However unpleasant it might be for Labour in Manchester, at least it won’t be as bad as Blackpool in 1976

The conference season in 2008 will be the first conference season in 20 years in which the psychology of politicians and the media is based on the fairly confident expectation that the next government will be a Conservative one.

Labour comes to Manchester against an awful background, the worst for a party of government since the Conservatives convened in 1996. John Major’s government from 1992 to 1997 was a tedious procession of failed relaunch attempts and stabs at defining a narrative of what the Conservatives were for, and so far at least the Brown government seems to be following in these footsteps. The conference is a – slim – chance to start getting it right. However, sometimes in the past a good conference has set a troubled government on the path to recovery, as with the Conservatives in 1986 and Labour in 1969.

Brown government’s relationship with public opinion falls into three phases, and ministers fervently hope that the conference will start a fourth, of recovery. The first was the honeymoon phase, lasting over the summer of 2007 and rising to a peak in mid to late September, until it was abruptly ended by the “non-election” at the start of October. This led to a sharp switch in public opinion about Brown, and this (and a successful Tory conference) led to a revival in Conservative voting intention and Cameron’s personal ratings which took them back to where they had been for most of the late Blair period.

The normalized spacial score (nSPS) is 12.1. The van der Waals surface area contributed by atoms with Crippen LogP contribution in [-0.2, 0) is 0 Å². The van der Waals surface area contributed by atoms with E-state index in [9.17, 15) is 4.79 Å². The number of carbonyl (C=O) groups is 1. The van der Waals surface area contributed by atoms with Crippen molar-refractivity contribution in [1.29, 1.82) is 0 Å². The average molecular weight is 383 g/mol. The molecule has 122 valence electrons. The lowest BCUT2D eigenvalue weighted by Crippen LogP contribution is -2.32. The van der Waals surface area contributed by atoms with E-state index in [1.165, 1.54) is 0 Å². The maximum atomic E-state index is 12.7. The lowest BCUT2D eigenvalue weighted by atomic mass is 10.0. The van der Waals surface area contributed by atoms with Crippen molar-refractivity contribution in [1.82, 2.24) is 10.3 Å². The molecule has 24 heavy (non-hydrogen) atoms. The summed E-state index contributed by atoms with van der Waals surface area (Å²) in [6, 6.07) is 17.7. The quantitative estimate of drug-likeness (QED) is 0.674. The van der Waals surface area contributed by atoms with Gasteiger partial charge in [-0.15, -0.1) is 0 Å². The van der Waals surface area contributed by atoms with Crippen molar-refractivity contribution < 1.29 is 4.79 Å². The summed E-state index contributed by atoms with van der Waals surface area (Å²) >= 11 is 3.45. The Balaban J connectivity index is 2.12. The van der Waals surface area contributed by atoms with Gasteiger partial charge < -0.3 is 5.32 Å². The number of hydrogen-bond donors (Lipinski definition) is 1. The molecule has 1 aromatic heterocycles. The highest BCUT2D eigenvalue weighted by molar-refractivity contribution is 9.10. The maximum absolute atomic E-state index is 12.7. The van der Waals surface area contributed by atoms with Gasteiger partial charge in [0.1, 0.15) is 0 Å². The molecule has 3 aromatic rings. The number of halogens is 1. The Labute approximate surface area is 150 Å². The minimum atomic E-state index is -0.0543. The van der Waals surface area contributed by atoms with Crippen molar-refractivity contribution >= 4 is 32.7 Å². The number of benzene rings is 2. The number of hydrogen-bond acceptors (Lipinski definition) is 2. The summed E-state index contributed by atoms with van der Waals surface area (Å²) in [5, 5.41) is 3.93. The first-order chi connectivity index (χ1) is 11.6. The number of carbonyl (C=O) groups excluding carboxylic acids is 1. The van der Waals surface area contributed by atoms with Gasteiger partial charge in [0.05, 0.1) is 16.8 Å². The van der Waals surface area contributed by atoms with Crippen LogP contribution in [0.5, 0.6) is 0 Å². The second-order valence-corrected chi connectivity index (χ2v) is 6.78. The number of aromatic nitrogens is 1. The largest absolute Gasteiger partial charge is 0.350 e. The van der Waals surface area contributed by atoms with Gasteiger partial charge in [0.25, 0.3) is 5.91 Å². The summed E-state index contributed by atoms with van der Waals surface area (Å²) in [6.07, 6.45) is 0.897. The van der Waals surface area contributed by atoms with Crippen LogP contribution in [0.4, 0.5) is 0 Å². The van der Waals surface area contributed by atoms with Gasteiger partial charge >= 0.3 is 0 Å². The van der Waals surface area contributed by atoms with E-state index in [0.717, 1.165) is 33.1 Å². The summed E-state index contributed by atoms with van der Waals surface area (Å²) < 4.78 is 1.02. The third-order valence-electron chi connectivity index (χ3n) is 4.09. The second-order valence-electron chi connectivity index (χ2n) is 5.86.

Public opinion stayed fairly stable through this second phase which lasted until the end of February 2008. The third phase, of acute crisis for Labour and a large Conservative poll lead, has been in place since March, although June saw the slump that had taken place from March until the local and Crewe elections in May, bottom out. The polls are still bad and Gordon Brown’s personal rating at abysmal levels. There was perhaps a slight change of mood during August, as might be expected, as the holiday season calmed politics following the fevered days of July, but September has seen another frightening downturn with the banking crisis and the Conservatives hitting new highs in the opinion polls.

Since March the Labour Party has been in fatalistic mood. This is, I think, partly a matter of political generations. Few among younger Labour people will have experience of a government facing deep unpopularity other than this, and the Major government which went down to overwhelming defeat in 1997. But before this, in 1990, 1985, 1981, 1977, 1971, 1968, 1963, 1957… governments dipped to alarmingly low levels of popularity and came back from them, sometimes by enough to win. In an article for Progress, I quote a comment from Richard Crossman, a minister in Wilson’s government, reflecting on the apparent hopelessness of Labour’s position in December 1968. Yet only a year and a half later, the party was the favourite to win a general election.